Math, Science or History

I’ve always thought history was the most important subject taught in schools. Math has become obsolete.

Teach any three-year-old to press the correct keys on their” smart” phone that was given to them, seemingly at birth, they can get the answer to any math problem; without even knowing how.

Science is and has always been ever-changing and usually wrong. Oh, come on, the scientists centuries ago thought the world was flat. Obviously wrong! In my junior high school years, we were taught to prepare for the next “ice age”. Before I could obtain enough down-filled clothing to survive the coming of an “ice age”, we are now told by scientists we should trade in our parkas and wool (hand-knit) socks for Speed-o’s and string bikinis.

Considering the head scientist is a teenaged northern European, who may or may not look appropriate, scantily dressed waiting and hoping for the impending “oven age”. People my age are rooting for “ice”. Personally, I think her parents should have introduced her to something like “Candy Crush” on her cell phone; and then we wouldn’t hear from her every time she gets near a sailboat.

I will get to yarn in a minute, I promise.

History is important, period. If history is not taught, even if it comes from “smart” phones, we will surely repeat it, good or bad. Here’s my proof, which coincidentally will contain yarn and science.

It seems like a century ago, a part-time animal scientist, full-time electrical designer, and knitter was teaching her loving, caring husband (sounds like Monner, doesn’t it) the differences of animal fibers. In a nutshell, the lesson was why some wools itch, the diameter of a single strand of animal hair, and the length of animal fibers. As you can imagine, the loving, caring husband, who may or may not have been Monner, listened with all the attention he could muster.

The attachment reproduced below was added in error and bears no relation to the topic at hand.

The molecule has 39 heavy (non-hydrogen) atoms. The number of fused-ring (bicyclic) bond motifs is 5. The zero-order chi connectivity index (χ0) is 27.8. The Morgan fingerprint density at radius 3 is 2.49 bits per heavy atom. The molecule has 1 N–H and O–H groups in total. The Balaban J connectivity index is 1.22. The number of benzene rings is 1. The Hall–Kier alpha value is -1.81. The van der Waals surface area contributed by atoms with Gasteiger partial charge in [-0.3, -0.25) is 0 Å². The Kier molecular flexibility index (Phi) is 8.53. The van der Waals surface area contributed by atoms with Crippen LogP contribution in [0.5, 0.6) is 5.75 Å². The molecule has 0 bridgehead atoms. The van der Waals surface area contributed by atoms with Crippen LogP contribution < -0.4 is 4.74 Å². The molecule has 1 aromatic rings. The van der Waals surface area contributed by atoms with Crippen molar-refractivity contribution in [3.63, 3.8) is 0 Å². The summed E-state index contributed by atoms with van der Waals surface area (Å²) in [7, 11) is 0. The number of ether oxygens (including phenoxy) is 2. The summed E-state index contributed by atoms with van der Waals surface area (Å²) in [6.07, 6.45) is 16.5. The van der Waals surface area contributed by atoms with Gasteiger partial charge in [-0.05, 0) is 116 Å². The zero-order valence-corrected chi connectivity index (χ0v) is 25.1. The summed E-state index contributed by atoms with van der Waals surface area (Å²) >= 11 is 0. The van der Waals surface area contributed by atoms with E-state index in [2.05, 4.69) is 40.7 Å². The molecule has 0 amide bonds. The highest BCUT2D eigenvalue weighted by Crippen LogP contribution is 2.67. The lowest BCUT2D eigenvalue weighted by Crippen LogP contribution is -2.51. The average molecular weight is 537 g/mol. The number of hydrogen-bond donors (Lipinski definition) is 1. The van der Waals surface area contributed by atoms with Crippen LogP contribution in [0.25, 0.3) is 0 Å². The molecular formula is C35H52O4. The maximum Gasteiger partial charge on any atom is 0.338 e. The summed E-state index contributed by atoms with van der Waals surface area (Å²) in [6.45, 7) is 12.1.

But something happened with that and the following conversations. Those conversations were the start of Your Daily Fiber. Oh, the road was/is long and some history buffs would say it was interesting. Your Daily Fiber was originally called “A Simple Piece of String”. While it was called a “Simple Piece of String” it was a partnership between two families which happened to be neighbors.

A Simple Piece of String sold animal fiber yarns at trade shows, and yard sales. Somehow it became a distributor of spinning wheels and equipment from Europe. Not the same place in Europe that birthed the teen-aged head scientist, but somewhere close.

As history tells us partnerships fail. A Simple Piece of String dissolved and Your Daily Fiber was born. Please don’t let this historical event make you sad. History shows it worked out pretty well.

I feel at this time I must bring full disclosure to the story. The part-time animal scientist, full-time electrical designer, and knitter is Elaine or Grandma to some. The loving, caring husband is Monner or me. (You already knew that, didn’t you. The loving, caring part gave it away.)

Elaine continued to take Your Daily Fiber to trade shows. Her ever-loving caring husband was dragged along (not screaming) to carry heavy things, set up booths, eventually talk to potential customers, and then take Elaine to dinner at the end of each night.